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Soc Cogn Affect Neurosci. 2006 Sep;1(2):122-35.

Imitating expressions: emotion-specific neural substrates in facial mimicry.

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  • 1Wellcome Department of Imaging Neuroscience, Institute of Neurology, UCL, 12 Queen Square, London WC1N 3AR, UK.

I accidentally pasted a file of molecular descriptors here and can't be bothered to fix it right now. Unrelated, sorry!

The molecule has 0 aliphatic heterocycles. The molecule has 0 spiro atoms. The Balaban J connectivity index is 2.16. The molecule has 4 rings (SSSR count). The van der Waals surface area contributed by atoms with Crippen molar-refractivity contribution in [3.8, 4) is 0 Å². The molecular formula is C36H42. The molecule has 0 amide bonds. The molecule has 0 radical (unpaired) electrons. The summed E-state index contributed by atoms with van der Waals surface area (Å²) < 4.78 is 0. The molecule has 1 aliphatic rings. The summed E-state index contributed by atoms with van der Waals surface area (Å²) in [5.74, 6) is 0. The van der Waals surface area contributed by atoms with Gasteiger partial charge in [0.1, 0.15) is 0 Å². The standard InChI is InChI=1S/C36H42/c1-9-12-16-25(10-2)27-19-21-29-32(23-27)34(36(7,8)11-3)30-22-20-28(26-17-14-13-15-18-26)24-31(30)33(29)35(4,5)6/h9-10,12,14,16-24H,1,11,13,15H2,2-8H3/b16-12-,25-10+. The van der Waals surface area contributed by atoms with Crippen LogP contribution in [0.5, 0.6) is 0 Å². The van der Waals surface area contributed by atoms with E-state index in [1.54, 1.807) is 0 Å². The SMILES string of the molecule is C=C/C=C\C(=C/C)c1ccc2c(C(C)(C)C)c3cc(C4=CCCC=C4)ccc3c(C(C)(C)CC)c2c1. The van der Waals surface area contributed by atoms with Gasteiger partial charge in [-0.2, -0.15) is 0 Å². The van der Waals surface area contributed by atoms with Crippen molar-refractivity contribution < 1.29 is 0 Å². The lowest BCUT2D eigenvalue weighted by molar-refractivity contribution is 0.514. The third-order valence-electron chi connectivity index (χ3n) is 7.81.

Intentionally adopting a discrete emotional facial expression can modulate the subjective feelings corresponding to that emotion; however, the underlying neural mechanism is poorly understood. We therefore used functional brain imaging (functional magnetic resonance imaging) to examine brain activity during intentional mimicry of emotional and non-emotional facial expressions and relate regional responses to the magnitude of expression-induced facial movement. Eighteen healthy subjects were scanned while imitating video clips depicting three emotional (sad, angry, happy), and two 'ingestive' (chewing and licking) facial expressions. Simultaneously, facial movement was monitored from displacement of fiducial markers (highly reflective dots) on each subject's face. Imitating emotional expressions enhanced activity within right inferior prefrontal cortex. This pattern was absent during passive viewing conditions. Moreover, the magnitude of facial movement during emotion-imitation predicted responses within right insula and motor/premotor cortices. Enhanced activity in ventromedial prefrontal cortex and frontal pole was observed during imitation of anger, in ventromedial prefrontal and rostral anterior cingulate during imitation of sadness and in striatal, amygdala and occipitotemporal during imitation of happiness. Our findings suggest a central role for right inferior frontal gyrus in the intentional imitation of emotional expressions. Further, by entering metrics for facial muscular change into analysis of brain imaging data, we highlight shared and discrete neural substrates supporting affective, action and social consequences of somatomotor emotional expression.

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